Shadows on the Rock
GEOGRAPHY IS DESTINY. In Gibraltar's case, so is geology. The place is an amazing excrescence of rock, three miles long and a fifth of a mile high. It heaves up out of the Mediterranean like some petrified, Jurassic-age sea monster umbilically attached to the tip of Spain by a sliver of isthmus.
The very top is an outpost of the upper air. Each fall half of the birds of Europe sweep close over it on their way to winter in Africa. From gunports cut through the rock high on its northern face, you can get a quick and spectacular fix on a couple of Gibraltar's crucial problems. From that looming promontory made familiar by Prudential Life, which keeps pressing us to "get a piece of the Rock," you could practically toss a stone across the border into Spain and (at least on windless days) spit to Gibraltar's notoriously inconvenient airstrip, built out into the sea, and attached crosswise to the nose of the Rock, more or less like a cat's whisker or half of a mustache. Off and on for years now, every car or moped or pedestrian entering or leaving the Rock has had to cross the runway, often after a wait of hours because Spain still keeps Gibraltar under quasi siege.
The high, jagged ridge of the Rock provides a long view into history. Southward lies Africa, a pastel rim of sand only 20 miles away, barely defining the blue of the sea. It was from there that the forces of Islam came in A.D. 711 to take the Rock, fortify it and move on, conquering Spain and half of France. To the west, just around the corner off Cape Trafalgar, Horatio Nelson was killed in 1805 while destroying a Franco-Spanish fleet. The Battle of Trafalgar changed the course of history, forcing Napoleon to give up hope of invading England. Just down Gibraltar's western slope is the tiny curved bay into which HMS Victory, Admiral Nelson's crippled flagship, was towed after the battle, with the great seaman's body aboard, preserved in a brandy-filled cask.
Farther still to the right lie the quays and breakwaters and the three oncebustling dry docks of Gibraltar's harbor. In the late 1930s, I remember, photographs in the Illustrated London News showed the harbor packed with famous ships of war, among them the doomed battle cruiser Hood and Ark Royal, the aircraft carrier whose planes would slow Germany's great battleship Bismarck enough so others could sink her. After France fell in June 1940, it was from Gibraltar that British ships sailed down the Mediterranean to fire on the French fleet at the Algerian port of Oran. That heartrending action, done so that French ships could never fall into German hands, convinced Franklin Roosevelt that the British would fight Germany alone and to the end, and thus were a good bet for American aid.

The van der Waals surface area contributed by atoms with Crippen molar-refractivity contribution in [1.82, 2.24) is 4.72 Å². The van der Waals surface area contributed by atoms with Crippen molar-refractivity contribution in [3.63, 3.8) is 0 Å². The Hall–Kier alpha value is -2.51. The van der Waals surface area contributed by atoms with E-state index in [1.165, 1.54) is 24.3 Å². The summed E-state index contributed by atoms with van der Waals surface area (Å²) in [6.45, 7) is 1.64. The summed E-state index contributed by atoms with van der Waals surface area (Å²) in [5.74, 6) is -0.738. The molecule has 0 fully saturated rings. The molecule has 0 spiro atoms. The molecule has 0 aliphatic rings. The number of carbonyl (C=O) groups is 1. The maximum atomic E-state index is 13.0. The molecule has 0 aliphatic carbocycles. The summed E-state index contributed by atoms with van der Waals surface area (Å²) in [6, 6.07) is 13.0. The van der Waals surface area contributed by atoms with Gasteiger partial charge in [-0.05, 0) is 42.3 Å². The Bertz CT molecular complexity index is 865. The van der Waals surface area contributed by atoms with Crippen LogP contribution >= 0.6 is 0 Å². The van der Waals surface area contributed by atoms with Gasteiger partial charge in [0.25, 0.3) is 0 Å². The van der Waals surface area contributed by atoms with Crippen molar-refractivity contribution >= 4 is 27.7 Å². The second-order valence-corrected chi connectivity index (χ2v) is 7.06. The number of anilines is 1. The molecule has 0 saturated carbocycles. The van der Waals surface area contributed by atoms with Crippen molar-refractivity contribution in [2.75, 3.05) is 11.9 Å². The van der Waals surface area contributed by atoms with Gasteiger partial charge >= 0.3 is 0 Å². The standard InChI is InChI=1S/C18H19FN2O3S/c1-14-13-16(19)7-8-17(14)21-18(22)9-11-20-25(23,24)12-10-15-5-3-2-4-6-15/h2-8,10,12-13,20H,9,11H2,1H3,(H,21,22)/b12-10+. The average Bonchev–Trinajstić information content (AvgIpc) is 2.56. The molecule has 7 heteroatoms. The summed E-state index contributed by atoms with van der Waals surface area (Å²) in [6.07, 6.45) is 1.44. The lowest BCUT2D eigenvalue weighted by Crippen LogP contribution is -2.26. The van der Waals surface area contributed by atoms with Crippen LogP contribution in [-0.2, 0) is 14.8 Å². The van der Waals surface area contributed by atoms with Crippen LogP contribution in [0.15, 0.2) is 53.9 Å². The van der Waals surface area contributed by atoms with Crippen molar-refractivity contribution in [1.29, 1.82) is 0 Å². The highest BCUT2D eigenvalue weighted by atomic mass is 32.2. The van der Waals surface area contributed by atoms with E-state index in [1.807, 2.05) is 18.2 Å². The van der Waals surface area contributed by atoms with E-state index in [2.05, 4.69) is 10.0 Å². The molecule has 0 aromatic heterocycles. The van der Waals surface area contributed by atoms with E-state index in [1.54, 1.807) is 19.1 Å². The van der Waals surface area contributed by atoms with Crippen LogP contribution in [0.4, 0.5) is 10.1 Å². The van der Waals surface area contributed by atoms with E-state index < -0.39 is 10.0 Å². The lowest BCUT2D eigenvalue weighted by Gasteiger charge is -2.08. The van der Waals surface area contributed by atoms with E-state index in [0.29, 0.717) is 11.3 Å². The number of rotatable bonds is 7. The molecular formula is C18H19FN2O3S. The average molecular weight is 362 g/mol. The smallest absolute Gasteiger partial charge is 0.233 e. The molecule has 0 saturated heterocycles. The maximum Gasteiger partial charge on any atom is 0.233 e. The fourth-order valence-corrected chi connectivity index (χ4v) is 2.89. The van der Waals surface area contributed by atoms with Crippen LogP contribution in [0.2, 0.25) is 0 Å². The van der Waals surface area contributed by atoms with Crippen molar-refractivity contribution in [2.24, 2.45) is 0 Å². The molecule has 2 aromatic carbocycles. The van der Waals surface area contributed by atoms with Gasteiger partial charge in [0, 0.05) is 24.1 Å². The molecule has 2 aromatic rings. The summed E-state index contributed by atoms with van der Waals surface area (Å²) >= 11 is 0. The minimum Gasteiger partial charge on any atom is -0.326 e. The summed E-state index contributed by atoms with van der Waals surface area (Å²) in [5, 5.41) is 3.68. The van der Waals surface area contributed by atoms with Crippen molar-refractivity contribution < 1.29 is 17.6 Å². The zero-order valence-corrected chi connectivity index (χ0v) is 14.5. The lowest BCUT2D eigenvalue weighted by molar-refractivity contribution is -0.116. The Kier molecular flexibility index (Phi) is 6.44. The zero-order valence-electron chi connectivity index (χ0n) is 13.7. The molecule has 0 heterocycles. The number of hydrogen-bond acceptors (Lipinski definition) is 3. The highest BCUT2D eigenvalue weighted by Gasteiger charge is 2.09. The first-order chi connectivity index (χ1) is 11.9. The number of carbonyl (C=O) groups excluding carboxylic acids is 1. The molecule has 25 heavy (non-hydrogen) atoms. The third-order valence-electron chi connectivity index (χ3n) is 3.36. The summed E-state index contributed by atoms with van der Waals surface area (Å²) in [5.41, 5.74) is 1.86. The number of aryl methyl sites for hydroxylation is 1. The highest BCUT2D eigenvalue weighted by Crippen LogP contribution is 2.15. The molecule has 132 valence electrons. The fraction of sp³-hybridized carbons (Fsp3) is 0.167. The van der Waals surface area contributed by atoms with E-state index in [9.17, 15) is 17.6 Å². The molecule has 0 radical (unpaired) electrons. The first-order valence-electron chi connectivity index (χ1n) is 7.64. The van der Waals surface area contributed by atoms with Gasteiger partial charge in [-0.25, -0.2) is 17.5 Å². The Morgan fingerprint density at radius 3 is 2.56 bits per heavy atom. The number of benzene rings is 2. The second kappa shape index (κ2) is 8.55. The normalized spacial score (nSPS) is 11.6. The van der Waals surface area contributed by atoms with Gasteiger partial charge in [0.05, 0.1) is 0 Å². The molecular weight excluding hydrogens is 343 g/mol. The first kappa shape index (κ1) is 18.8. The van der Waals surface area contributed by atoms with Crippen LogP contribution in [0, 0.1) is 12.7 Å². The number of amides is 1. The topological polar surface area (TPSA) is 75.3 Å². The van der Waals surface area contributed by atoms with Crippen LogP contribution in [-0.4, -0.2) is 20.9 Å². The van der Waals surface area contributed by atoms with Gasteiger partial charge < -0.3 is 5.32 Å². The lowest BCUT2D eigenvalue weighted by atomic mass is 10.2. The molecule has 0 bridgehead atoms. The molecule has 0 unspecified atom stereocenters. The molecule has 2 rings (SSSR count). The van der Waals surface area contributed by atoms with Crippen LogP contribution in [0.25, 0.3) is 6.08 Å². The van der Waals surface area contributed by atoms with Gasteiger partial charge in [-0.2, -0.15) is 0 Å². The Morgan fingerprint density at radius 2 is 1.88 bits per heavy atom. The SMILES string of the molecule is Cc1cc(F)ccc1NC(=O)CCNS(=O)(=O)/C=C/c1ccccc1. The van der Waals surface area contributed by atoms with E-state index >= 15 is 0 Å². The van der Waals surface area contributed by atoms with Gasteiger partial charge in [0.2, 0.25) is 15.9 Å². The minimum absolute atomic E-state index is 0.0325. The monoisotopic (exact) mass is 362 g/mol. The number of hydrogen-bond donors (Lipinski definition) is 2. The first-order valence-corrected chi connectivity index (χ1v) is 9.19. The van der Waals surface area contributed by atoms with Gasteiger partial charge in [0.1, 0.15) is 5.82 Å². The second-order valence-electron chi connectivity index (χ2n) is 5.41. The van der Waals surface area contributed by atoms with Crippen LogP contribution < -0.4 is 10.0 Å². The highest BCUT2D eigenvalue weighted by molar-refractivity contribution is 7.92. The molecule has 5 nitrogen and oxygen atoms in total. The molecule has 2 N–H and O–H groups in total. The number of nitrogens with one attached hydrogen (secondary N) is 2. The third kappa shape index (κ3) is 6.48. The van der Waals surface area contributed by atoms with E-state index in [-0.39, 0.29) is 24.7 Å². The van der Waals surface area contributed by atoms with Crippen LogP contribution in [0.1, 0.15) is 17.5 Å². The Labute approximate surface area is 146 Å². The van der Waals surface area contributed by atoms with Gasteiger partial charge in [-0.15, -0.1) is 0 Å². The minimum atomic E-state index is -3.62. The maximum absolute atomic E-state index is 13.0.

During World War II some 16,000 soldiers were billeted in the bowels of the Rock, amid mountains of food and millions of rounds of ammunition, as well as water and gasoline holding tanks, some of them three football fields long, carved out of solid rock; the whole complex was linked together by 25 miles of tunnels. From those depths Gen. Dwight Eisenhower, his presence a total secret, directed America's surprise 1942 invasion of North Africa. (Modern military experts who play what-if war games have found that when Gibraltar is awarded to Hitler - he was poised to come down through Spain and take it, but turned away - the German side wins World War II.)
These days Gibraltar's famous harbor is mostly empty. All that remains of the Royal Navy's Gibraltar squadron are two small gray boats, about the size of sportfishermen. But in British hands for the past three centuries, Gibraltar became a world-famous bastion of empire, a naval base and fortress now haunted by historic memories; for most people, it is the very symbol of trade and sea power, the perfect icon of unshakable reliability.
During that time, mainly reckoned by the events and tactics of war, the fortress also gradually became a colony and a duty-free port with a population of 31,000. Its people play cricket, speak English, hope for the colony's success as an offshore investment center, would mightily like independence - and once voted overwhelmingly never to belong to Spain. Yet today Spain's demand to have Gibraltar back, along with Britain's objections and the shouts and cries of the Gibraltarians themselves, considerably preoccupy the councils of the United Nations and the new European Union, where Gibraltar's future may finally be decided.
Spain's initial logic was clear. After World War II the U.N. decreed that colonial powers should divest themselves of their colonial possessions. Gibraltar is a colony as well as a fortress. Once England gives it up, the Spanish argued, Spain's 284-year-old right of first refusal, established by the Treaty of Utrecht in 1713, automatically applies, and Gibraltar must be returned to Spain. It seemed as simple to them as Q.E.D., but it soon became very complicated indeed.
In 1964 the United Nations told Britain and Spain to settle things between them. With that as an excuse, in 1969 Generalissimo Francisco Franco abruptly closed Spain's border with Gibraltar. It stayed shut for 16 years. Phone service with Spain was cut off. Nothing could cross the border, either way. No cars, no trucks, no tourists, not even 6,000 Spanish citizens who worked in Gibraltar and lost their jobs as a result of the closing. Airplane flights to and from Gibraltar were not allowed to touch down in Spain before or after.